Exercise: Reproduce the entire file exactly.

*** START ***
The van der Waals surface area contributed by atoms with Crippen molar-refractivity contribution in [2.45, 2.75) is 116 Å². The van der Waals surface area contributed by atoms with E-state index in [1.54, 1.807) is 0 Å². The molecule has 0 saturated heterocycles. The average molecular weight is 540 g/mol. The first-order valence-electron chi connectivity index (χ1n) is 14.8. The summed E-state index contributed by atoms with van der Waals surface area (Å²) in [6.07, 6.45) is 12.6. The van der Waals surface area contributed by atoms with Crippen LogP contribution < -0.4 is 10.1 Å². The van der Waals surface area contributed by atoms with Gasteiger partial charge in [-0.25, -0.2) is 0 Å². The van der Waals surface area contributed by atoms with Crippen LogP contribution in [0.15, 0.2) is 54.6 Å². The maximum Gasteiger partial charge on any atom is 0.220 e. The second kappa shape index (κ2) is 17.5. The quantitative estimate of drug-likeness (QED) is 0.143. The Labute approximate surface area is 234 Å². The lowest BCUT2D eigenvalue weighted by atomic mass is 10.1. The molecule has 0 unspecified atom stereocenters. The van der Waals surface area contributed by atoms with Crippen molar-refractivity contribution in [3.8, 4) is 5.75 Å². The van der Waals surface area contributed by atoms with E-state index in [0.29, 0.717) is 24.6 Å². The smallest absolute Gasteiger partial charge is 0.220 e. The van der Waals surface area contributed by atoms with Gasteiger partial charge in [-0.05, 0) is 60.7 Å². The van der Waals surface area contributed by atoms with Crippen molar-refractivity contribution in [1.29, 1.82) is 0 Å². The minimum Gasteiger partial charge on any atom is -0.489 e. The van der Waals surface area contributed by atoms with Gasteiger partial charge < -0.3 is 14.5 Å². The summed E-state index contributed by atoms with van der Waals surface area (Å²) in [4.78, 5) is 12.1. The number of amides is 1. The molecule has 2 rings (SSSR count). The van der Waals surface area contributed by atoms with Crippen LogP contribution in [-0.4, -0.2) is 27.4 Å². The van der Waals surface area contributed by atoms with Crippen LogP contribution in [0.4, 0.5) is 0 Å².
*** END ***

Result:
The van der Waals surface area contributed by atoms with Crippen molar-refractivity contribution in [2.45, 2.75) is 116 Å². The van der Waals surface area contributed by atoms with E-state index in [1.54, 1.807) is 0 Å². The molecule has 0 saturated heterocycles. The average molecular weight is 540 g/mol. The first-order valence-electron chi connectivity index (χ1n) is 14.8. The summed E-state index contributed by atoms with van der Waals surface area (Å²) in [6.07, 6.45) is 12.6. The van der Waals surface area contributed by atoms with Crippen LogP contribution < -0.4 is 10.1 Å². The van der Waals surface area contributed by atoms with Gasteiger partial charge in [-0.25, -0.2) is 0 Å². The van der Waals surface area contributed by atoms with Crippen LogP contribution in [0.15, 0.2) is 54.6 Å². The maximum Gasteiger partial charge on any atom is 0.220 e. The second kappa shape index (κ2) is 17.5. The quantitative estimate of drug-likeness (QED) is 0.143. The Labute approximate surface area is 234 Å². The lowest BCUT2D eigenvalue weighted by atomic mass is 10.1. The molecule has 0 unspecified atom stereocenters. The van der Waals surface area contributed by atoms with Crippen molar-refractivity contribution in [3.8, 4) is 5.75 Å². The van der Waals surface area contributed by atoms with E-state index in [0.29, 0.717) is 24.6 Å². The smallest absolute Gasteiger partial charge is 0.220 e. The van der Waals surface area contributed by atoms with Gasteiger partial charge in [-0.05, 0) is 60.7 Å². The van der Waals surface area contributed by atoms with Crippen molar-refractivity contribution in [1.29, 1.82) is 0 Å². The minimum Gasteiger partial charge on any atom is -0.489 e. The van der Waals surface area contributed by atoms with Gasteiger partial charge < -0.3 is 14.5 Å². The summed E-state index contributed by atoms with van der Waals surface area (Å²) in [4.78, 5) is 12.1. The number of amides is 1. The molecule has 2 rings (SSSR count). The van der Waals surface area contributed by atoms with Crippen LogP contribution in [-0.4, -0.2) is 27.4 Å². The van der Waals surface area contributed by atoms with Crippen LogP contribution in [0.4, 0.5) is 0 Å².